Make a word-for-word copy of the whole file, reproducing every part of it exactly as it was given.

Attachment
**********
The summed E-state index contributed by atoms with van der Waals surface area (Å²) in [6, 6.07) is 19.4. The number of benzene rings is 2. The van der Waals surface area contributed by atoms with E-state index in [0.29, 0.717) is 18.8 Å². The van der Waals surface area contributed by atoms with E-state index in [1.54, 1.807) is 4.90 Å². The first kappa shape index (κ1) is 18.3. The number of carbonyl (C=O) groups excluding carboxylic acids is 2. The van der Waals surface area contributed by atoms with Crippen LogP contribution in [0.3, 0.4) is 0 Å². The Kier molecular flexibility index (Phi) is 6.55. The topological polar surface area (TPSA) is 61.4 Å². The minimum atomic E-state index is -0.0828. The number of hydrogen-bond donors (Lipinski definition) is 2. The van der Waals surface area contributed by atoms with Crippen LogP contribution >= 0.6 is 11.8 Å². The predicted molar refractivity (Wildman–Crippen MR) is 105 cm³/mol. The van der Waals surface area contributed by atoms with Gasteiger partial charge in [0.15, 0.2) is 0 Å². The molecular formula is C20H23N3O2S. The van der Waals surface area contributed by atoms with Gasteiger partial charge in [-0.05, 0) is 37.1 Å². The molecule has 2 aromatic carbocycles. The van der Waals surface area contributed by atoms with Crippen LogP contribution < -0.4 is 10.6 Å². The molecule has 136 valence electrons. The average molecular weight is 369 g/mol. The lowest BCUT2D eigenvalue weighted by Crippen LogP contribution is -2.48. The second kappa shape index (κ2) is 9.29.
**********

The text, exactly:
The summed E-state index contributed by atoms with van der Waals surface area (Å²) in [6, 6.07) is 19.4. The number of benzene rings is 2. The van der Waals surface area contributed by atoms with E-state index in [0.29, 0.717) is 18.8 Å². The van der Waals surface area contributed by atoms with E-state index in [1.54, 1.807) is 4.90 Å². The first kappa shape index (κ1) is 18.3. The number of carbonyl (C=O) groups excluding carboxylic acids is 2. The van der Waals surface area contributed by atoms with Crippen LogP contribution in [0.3, 0.4) is 0 Å². The Kier molecular flexibility index (Phi) is 6.55. The topological polar surface area (TPSA) is 61.4 Å². The minimum atomic E-state index is -0.0828. The number of hydrogen-bond donors (Lipinski definition) is 2. The van der Waals surface area contributed by atoms with Crippen LogP contribution >= 0.6 is 11.8 Å². The predicted molar refractivity (Wildman–Crippen MR) is 105 cm³/mol. The van der Waals surface area contributed by atoms with Gasteiger partial charge in [0.15, 0.2) is 0 Å². The molecular formula is C20H23N3O2S. The van der Waals surface area contributed by atoms with Gasteiger partial charge in [-0.05, 0) is 37.1 Å². The molecule has 2 aromatic carbocycles. The van der Waals surface area contributed by atoms with Crippen LogP contribution < -0.4 is 10.6 Å². The molecule has 136 valence electrons. The average molecular weight is 369 g/mol. The lowest BCUT2D eigenvalue weighted by Crippen LogP contribution is -2.48. The second kappa shape index (κ2) is 9.29.